• I once spent a year responsible for a shooting range. A wholly united set of firm hands is needed to keep everybody on the ball, from the chief of staff on down. Patience is necessary, but so is an inflexible attitude when range rules are ignored or simply violated. I never had a casualty when I supervised, but a few people had to be expelled and not invited back. People who try to escape paying fees, attempt to drive to the targets and back, don’t observe muzzle control, etc., need to be put on a short leash or excused. And no whining allowed. Trap shooting is just as dangerous as any other event. The negligent discharge that you mention would come primarily from poor trigger finger indexing, or from anxiety. The fatality would come from poor muzzle control. Each shooter should obviously be interviewed and observed individually for following posted rules before and during loading.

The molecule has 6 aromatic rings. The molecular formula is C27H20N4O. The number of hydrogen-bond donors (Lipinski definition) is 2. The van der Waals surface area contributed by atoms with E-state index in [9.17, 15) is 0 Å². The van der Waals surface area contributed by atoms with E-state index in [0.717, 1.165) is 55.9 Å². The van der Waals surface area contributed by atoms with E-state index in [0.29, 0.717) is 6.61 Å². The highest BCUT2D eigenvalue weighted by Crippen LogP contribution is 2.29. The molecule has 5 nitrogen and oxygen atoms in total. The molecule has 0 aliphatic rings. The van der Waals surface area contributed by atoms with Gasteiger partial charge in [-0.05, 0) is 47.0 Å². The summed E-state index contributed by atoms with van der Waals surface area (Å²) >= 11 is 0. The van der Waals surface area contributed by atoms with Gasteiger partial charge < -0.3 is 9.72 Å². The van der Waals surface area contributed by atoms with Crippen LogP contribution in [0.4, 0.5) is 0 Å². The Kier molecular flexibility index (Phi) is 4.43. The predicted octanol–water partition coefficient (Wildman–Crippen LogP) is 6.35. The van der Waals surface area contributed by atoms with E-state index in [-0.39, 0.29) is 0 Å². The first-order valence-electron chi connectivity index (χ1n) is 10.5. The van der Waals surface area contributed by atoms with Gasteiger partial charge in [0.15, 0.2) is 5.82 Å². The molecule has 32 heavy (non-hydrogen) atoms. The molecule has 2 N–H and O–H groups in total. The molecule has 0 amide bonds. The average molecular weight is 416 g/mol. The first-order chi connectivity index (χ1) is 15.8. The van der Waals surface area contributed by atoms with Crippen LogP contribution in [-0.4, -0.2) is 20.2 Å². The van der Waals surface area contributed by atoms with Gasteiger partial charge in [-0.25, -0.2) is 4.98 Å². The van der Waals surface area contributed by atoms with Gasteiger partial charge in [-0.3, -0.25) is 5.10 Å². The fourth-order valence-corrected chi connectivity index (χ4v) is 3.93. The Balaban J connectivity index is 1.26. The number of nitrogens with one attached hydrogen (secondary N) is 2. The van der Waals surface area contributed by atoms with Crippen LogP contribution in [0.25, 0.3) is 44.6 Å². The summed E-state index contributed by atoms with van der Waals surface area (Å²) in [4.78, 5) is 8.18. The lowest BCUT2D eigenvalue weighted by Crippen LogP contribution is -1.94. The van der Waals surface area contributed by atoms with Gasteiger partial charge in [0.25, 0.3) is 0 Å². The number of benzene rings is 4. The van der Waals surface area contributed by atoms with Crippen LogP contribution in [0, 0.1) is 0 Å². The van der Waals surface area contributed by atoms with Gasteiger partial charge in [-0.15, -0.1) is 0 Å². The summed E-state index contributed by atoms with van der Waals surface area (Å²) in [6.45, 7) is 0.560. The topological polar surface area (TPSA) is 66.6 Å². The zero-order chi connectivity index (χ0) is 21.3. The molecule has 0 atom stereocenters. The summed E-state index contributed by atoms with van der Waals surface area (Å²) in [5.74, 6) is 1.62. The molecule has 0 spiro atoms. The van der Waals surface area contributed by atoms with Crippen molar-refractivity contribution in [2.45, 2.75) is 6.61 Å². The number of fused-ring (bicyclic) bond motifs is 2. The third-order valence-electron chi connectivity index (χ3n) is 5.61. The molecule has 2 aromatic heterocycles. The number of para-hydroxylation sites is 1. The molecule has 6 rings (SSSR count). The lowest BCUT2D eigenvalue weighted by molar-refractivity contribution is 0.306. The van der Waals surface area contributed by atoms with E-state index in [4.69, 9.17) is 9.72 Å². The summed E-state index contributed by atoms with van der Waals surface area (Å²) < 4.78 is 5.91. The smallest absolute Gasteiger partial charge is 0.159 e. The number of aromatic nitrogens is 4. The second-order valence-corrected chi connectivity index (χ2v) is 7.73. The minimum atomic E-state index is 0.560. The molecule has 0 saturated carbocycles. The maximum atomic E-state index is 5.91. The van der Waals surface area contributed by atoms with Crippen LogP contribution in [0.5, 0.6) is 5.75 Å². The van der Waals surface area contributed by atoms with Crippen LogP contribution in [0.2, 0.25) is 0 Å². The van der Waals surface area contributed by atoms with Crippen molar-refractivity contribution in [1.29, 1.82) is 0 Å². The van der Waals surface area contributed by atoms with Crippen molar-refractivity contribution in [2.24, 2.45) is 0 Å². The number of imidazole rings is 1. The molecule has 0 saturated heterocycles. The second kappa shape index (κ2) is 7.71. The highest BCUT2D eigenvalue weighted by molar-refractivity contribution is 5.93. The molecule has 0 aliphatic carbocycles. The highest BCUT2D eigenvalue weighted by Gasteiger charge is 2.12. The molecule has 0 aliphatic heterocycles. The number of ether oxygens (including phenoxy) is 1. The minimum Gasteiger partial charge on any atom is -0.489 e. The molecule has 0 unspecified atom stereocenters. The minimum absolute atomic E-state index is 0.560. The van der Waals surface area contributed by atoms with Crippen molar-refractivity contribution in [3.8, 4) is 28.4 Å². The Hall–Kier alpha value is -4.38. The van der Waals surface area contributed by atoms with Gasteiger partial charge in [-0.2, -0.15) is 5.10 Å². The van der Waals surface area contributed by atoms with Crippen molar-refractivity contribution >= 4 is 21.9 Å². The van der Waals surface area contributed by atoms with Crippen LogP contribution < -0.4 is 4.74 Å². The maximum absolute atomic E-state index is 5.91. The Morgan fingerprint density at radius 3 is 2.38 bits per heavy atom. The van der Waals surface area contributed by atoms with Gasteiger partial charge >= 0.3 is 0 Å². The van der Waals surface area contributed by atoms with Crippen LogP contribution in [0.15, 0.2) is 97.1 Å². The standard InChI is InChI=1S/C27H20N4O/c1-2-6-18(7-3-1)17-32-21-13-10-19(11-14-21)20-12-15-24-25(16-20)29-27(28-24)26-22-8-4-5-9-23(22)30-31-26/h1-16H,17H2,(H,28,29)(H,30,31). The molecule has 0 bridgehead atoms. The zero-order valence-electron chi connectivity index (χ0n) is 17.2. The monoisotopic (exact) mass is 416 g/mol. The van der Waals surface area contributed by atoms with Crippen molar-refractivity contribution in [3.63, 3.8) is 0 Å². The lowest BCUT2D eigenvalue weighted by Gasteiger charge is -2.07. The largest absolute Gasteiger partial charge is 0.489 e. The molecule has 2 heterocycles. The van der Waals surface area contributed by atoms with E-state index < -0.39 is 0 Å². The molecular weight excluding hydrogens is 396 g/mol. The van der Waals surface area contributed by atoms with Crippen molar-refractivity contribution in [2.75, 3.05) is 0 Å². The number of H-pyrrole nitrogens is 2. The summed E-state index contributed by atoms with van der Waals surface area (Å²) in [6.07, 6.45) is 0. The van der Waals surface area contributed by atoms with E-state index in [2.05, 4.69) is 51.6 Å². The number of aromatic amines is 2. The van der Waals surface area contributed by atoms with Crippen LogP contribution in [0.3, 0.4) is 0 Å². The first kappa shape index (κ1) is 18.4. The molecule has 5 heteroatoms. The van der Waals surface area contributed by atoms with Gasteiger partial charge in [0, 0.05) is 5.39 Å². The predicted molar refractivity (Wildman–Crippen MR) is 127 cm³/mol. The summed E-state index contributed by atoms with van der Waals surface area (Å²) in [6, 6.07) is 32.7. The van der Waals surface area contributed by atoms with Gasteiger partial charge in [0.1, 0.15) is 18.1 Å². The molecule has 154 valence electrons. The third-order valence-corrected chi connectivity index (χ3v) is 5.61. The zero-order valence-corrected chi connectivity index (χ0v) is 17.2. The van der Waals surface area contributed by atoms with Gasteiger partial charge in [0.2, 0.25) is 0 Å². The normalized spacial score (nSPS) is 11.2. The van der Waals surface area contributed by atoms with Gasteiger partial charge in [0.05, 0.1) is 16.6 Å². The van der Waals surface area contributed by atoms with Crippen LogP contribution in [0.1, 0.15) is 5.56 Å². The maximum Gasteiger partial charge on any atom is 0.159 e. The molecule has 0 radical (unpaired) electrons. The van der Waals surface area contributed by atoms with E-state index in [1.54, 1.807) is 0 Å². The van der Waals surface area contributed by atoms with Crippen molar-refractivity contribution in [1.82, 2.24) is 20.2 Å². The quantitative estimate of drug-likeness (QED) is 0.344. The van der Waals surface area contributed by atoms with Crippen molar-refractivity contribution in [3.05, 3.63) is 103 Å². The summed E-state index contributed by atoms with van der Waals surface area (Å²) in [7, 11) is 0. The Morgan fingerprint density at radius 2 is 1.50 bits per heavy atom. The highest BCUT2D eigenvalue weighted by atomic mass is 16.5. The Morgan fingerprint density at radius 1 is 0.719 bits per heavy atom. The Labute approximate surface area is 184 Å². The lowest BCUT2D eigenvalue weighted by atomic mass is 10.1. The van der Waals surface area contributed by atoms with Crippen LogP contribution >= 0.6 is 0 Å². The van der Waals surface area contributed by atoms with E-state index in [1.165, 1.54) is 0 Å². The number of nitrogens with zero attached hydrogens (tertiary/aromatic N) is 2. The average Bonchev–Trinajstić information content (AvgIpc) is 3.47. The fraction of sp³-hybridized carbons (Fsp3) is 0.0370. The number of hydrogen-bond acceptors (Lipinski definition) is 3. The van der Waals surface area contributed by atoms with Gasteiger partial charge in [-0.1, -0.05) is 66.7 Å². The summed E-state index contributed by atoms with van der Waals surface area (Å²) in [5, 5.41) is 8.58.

4. Yes, establishing the knowledge base in the minds and hearts of people, then helping them learn HOW to transmit that knowledge to those who don’t have it but need it is a VERY needful thing.

    I have been vlessed and honoured to be able to work with other instructors in Project Appleseed. We are always honing our craft, helping each other learn how to be more effective, engage with the students who come, some never having touched a rifle until they get to the training event. The improvement in all aspects of marksmanship in just one twoday event is often astounding, and VERY rewarding. We have a “train the trainer” two day event coming up for the new handgun course that will become part of our training regimen. Talk aboiut “in over my head”….. Only one way to move from here, though.